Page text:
USC Reaches Out to Future Scientists Among Community College Students
University of Southern California chemistry professors are successfully reaching out to Cerritos Community College students in an effort to encourage greater minority participation in the physical sciences.
The Summer Research Internship in Solar Energy provides paid summer learning opportunities for qualified community college students. So far a total of seven students have taken part in the program, five of whom have transferred to a four-year institution, two of whom are still in community college.
“Our goal is to foster an interest in science and related careers by providing valuable hands-on research training and intensive mentoring,” said USC assistant professor of chemistry Richard Brutchey, one of the creators of the program. It is funded by the National Science Foundation (NSF) and a private, independent foundation, Research Corporation for Science Advancement (RCSA).
Brutchey and the program’s co-creator, USC chemistry professor Stephen Bradforth, along with another USC chemistry professor, Mark Thompson, oversee the three-year-old USC outreach effort. It is currently focused on students at Cerritos Community College (CCC) in southeast LA County. The school, part of the Los Angeles Community College District, reportedly has the sixth-largest population of Latino community college students in the U.S.
Brutchey and Bradforth are both Cottrell Scholars, meaning they have received a major RCSA award which funds excellent scientists who also have a passion for teaching at leading U.S. research universities.
The USC professors work closely with CCC chemistry professor Jeff Bradbury, who encourages and helps to select students for the eight-week summer internship, which pays $3,400. To be eligible, students majoring in any scientific discipline must have completed a first-year chemistry course and be willing to work 40 hours a week in the USC Chemistry Department. Women and minorities generally underrepresented in the physical sciences are especially encouraged to apply.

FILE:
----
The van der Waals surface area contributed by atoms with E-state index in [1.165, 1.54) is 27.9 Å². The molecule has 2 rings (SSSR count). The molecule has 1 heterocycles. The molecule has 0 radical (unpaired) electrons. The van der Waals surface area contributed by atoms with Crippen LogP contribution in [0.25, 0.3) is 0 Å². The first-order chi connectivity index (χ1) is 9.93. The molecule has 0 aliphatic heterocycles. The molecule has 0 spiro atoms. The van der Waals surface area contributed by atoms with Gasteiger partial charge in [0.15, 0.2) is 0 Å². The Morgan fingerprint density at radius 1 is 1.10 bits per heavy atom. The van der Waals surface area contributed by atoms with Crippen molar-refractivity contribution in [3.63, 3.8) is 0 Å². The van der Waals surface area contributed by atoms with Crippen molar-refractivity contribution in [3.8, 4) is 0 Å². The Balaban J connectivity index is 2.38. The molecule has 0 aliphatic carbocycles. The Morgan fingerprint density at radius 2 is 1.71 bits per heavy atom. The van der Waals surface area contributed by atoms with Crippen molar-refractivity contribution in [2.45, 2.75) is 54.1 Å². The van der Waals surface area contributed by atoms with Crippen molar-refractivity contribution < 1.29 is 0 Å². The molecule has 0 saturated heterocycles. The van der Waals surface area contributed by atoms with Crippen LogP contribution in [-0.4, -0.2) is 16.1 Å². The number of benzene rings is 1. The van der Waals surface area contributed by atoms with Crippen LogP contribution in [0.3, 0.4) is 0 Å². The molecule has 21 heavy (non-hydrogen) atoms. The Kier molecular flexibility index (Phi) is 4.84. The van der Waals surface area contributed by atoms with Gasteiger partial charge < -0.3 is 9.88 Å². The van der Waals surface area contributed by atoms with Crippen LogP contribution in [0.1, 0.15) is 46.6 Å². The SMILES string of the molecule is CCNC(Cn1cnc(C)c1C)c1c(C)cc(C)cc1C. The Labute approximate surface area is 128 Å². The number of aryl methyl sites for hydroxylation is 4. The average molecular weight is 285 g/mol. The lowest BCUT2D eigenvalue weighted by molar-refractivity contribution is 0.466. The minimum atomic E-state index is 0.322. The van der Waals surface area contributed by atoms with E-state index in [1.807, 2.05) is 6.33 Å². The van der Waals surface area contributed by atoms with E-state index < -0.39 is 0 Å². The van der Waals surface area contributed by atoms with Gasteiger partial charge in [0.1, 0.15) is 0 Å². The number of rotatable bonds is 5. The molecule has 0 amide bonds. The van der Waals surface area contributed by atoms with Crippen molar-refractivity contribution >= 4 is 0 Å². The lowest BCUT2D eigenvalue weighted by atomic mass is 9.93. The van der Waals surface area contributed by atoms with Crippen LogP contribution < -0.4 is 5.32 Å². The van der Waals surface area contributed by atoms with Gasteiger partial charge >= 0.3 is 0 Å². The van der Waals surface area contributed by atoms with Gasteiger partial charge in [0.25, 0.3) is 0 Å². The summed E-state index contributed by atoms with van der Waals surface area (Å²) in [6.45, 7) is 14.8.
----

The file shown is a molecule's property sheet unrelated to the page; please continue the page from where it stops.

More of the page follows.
Program participants work with USC researchers to design and synthesize new molecules and materials for use in “organic” – basically plastic and therefore relatively affordable -- photovoltaic technology. (“Photovoltaic” refers to the direct conversion of light into electricity.) In the process, students develop a first-hand understanding of the physical processes of energy capture, efficient energy conversion from sunlight to electricity and electrical charge collection.
The internship also touches on topics such as scientific ethics, implementing the scientific method in the research laboratory, and career opportunities for scientists and engineers, Brutchey said.
At the end of the summer, each participating student is required to deliver a 15-minute oral presentation on his or her research in front of USC faculty mentors as well as Cerritos College faculty and administrators.
By focusing on solar cell research, students also learn a great deal about nanoscience – a hot topic across a broad spectrum of cutting-edge chemistry and physics, according to Brutchey.